Rogue Stache Review (PC)

Of All The Roguelikes That Exist, This Is One Of Them

Rogue Stache


It’s not that Rogue Stache is a terrible game, by any measure. The graphics are nice, everything runs smoothly, and there’s plenty of unlockable weapons and equipment which should, in theory, keep you coming back for more. The problem is simple: you’ve played this game before. From Risk of Rain to Nuclear Throne, indie pixel art roguelikes are a dime a dozen, and while the execution of Rogue Stache is competent enough, it doesn’t do anything to set itself apart from the enormous throng of games just like it.

Let me tell you some stuff you already know. Rogue Stache is a randomly generated set of twenty levels with a boss every fifth level and a big boss at the end. Death sends you back to the beginning of the game, meaning you lose the experience, weapons, and perks you gained throughout your run, but you do keep your money and Stache Tokens, which allow you to get slightly better each time you face the dungeon. Typically, such a game would start off impossibly difficult and become more conquerable as you purchase better gear and learn the game’s systems, but that’s not the case with Rogue Stache, which is the first roguelike I’ve ever played that I won my very first run.

Most of these sorts of games have That One Item that’s incredibly overpowered, and which you always hope will spawn on the run you’re doing. In Rogue Stache, that’s every gun. From the shotgun (ostensibly the second-least-powerful weapon) to the laser sword to the rocket launcher, everything kills enemies in one or two hits and is ridiculously spammable, especially when you use Stache Power, which allows you to fire without reloading and bestows other benefits based on the mustache you have equipped.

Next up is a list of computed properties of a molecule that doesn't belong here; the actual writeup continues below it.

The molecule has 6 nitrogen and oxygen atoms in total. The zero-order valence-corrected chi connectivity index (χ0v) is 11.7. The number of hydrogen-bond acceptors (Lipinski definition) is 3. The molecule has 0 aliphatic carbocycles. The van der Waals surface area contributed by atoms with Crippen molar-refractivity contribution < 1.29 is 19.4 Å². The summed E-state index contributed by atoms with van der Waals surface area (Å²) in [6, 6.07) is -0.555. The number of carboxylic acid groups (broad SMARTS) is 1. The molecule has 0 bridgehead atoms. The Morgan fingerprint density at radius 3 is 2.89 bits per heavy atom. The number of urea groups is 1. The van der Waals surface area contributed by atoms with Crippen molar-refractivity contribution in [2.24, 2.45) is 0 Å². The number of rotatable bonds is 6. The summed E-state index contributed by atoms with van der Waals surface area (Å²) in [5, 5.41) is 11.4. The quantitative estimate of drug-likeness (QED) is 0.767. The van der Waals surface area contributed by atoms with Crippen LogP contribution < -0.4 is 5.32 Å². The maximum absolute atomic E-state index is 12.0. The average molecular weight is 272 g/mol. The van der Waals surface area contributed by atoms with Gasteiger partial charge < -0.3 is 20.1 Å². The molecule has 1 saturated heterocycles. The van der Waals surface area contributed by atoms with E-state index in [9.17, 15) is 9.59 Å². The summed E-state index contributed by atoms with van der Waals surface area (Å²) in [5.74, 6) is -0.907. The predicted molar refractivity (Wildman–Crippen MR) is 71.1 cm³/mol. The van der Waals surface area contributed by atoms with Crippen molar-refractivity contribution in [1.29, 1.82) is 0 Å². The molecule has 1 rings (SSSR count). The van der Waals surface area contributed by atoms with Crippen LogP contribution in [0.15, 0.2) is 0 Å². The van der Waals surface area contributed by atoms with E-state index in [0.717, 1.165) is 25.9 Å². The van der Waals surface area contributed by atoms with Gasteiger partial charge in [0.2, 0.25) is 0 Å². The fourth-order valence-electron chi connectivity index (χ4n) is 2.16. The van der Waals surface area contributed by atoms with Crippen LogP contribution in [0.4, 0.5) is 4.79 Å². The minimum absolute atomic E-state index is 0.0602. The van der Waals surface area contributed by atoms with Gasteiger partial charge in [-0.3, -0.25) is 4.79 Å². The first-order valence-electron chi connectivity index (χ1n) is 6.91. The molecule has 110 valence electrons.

This game really likes mustaches. We’ll get to that.

The game’s simplicity and the overpowered nature of all the weapons makes it fun…for a little while. The pure spectacle of it all as projectiles and blood and guts flies everywhere is nice to look at, but it’s spectacle enacted by an idiot, full of sound and fury, signifying nothing. In less pretentious terms: watching everyone in your path explode into gooey chunks is only fun the first two times, and you’ll be doing that hundreds of thousands of times in a single run. Combat doesn’t require any strategy or careful thought – if you know how to move with WASD and click on something to shoot it, you already know everything Rogue Stache has to teach you, young grasshopper. I guess having everything be useful is better than something like Ziggurat’s habit of occasionally screwing you over by dropping only unusable garbage items, but every gun is instant death and available on the starting run, why would I feel the need to play multiple times?